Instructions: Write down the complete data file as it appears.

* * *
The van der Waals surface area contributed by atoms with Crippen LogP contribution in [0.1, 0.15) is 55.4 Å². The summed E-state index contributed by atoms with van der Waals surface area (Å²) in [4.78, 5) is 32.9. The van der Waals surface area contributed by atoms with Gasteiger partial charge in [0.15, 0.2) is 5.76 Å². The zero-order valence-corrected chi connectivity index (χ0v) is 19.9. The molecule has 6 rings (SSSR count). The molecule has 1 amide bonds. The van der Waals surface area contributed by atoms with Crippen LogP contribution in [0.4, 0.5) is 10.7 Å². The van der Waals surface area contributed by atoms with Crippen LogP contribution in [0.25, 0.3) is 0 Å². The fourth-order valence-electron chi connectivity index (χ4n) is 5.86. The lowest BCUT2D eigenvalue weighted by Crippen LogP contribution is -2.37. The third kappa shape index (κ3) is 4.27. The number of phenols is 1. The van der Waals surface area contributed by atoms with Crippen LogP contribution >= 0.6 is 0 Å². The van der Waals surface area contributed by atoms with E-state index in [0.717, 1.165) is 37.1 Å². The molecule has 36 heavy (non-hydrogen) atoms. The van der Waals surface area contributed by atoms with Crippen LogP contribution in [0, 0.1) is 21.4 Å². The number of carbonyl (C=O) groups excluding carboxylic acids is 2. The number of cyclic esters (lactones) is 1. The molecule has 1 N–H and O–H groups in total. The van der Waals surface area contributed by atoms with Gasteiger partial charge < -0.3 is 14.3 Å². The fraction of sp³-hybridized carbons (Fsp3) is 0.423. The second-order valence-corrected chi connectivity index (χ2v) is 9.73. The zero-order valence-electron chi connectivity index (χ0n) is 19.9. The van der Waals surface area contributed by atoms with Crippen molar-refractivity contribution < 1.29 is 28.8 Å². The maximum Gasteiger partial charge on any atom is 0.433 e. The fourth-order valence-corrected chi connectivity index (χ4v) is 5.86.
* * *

The van der Waals surface area contributed by atoms with Crippen LogP contribution in [0.1, 0.15) is 55.4 Å². The summed E-state index contributed by atoms with van der Waals surface area (Å²) in [4.78, 5) is 32.9. The van der Waals surface area contributed by atoms with Gasteiger partial charge in [0.15, 0.2) is 5.76 Å². The zero-order valence-corrected chi connectivity index (χ0v) is 19.9. The molecule has 6 rings (SSSR count). The molecule has 1 amide bonds. The van der Waals surface area contributed by atoms with Crippen LogP contribution in [0.4, 0.5) is 10.7 Å². The van der Waals surface area contributed by atoms with Crippen LogP contribution in [0.25, 0.3) is 0 Å². The fourth-order valence-electron chi connectivity index (χ4n) is 5.86. The lowest BCUT2D eigenvalue weighted by Crippen LogP contribution is -2.37. The third kappa shape index (κ3) is 4.27. The number of phenols is 1. The van der Waals surface area contributed by atoms with Crippen LogP contribution >= 0.6 is 0 Å². The van der Waals surface area contributed by atoms with E-state index in [0.717, 1.165) is 37.1 Å². The molecule has 36 heavy (non-hydrogen) atoms. The van der Waals surface area contributed by atoms with Crippen LogP contribution in [0, 0.1) is 21.4 Å². The number of carbonyl (C=O) groups excluding carboxylic acids is 2. The number of cyclic esters (lactones) is 1. The molecule has 1 N–H and O–H groups in total. The van der Waals surface area contributed by atoms with Gasteiger partial charge < -0.3 is 14.3 Å². The fraction of sp³-hybridized carbons (Fsp3) is 0.423. The second-order valence-corrected chi connectivity index (χ2v) is 9.73. The zero-order valence-electron chi connectivity index (χ0n) is 19.9. The van der Waals surface area contributed by atoms with Crippen molar-refractivity contribution < 1.29 is 28.8 Å². The maximum Gasteiger partial charge on any atom is 0.433 e. The fourth-order valence-corrected chi connectivity index (χ4v) is 5.86.